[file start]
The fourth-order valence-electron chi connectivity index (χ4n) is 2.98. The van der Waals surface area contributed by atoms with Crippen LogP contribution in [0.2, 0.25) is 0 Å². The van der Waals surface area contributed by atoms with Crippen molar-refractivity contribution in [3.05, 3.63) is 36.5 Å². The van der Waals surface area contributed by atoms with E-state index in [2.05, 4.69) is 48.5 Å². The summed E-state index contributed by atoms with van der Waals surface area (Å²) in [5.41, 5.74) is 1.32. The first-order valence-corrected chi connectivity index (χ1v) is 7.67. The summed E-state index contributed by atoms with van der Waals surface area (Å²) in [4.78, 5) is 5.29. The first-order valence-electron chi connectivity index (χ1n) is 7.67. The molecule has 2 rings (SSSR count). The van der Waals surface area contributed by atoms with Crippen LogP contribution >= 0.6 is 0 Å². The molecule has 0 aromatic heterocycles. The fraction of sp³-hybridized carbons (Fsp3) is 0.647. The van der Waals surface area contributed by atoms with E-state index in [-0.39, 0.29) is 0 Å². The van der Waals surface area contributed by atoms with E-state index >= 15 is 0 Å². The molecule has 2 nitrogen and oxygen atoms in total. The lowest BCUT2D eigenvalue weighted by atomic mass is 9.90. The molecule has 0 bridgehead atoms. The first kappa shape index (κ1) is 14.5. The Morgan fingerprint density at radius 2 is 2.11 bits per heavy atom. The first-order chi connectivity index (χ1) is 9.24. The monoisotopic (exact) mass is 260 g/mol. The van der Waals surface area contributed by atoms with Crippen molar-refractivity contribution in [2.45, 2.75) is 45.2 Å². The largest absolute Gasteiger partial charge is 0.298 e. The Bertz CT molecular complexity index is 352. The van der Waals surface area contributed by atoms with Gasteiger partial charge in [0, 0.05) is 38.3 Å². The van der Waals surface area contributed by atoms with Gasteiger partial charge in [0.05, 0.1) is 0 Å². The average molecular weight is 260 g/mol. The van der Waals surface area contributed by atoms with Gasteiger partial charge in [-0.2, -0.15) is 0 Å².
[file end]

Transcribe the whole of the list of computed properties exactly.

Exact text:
The fourth-order valence-electron chi connectivity index (χ4n) is 2.98. The van der Waals surface area contributed by atoms with Crippen LogP contribution in [0.2, 0.25) is 0 Å². The van der Waals surface area contributed by atoms with Crippen molar-refractivity contribution in [3.05, 3.63) is 36.5 Å². The van der Waals surface area contributed by atoms with E-state index in [2.05, 4.69) is 48.5 Å². The summed E-state index contributed by atoms with van der Waals surface area (Å²) in [5.41, 5.74) is 1.32. The first-order valence-corrected chi connectivity index (χ1v) is 7.67. The summed E-state index contributed by atoms with van der Waals surface area (Å²) in [4.78, 5) is 5.29. The first-order valence-electron chi connectivity index (χ1n) is 7.67. The molecule has 2 rings (SSSR count). The van der Waals surface area contributed by atoms with Crippen LogP contribution >= 0.6 is 0 Å². The molecule has 0 aromatic heterocycles. The fraction of sp³-hybridized carbons (Fsp3) is 0.647. The van der Waals surface area contributed by atoms with E-state index in [-0.39, 0.29) is 0 Å². The van der Waals surface area contributed by atoms with E-state index >= 15 is 0 Å². The molecule has 2 nitrogen and oxygen atoms in total. The lowest BCUT2D eigenvalue weighted by atomic mass is 9.90. The molecule has 0 bridgehead atoms. The first kappa shape index (κ1) is 14.5. The Morgan fingerprint density at radius 2 is 2.11 bits per heavy atom. The first-order chi connectivity index (χ1) is 9.24. The monoisotopic (exact) mass is 260 g/mol. The van der Waals surface area contributed by atoms with Crippen molar-refractivity contribution in [2.45, 2.75) is 45.2 Å². The largest absolute Gasteiger partial charge is 0.298 e. The Bertz CT molecular complexity index is 352. The van der Waals surface area contributed by atoms with Gasteiger partial charge in [0, 0.05) is 38.3 Å². The van der Waals surface area contributed by atoms with Gasteiger partial charge in [0.05, 0.1) is 0 Å². The average molecular weight is 260 g/mol. The van der Waals surface area contributed by atoms with Gasteiger partial charge in [-0.2, -0.15) is 0 Å².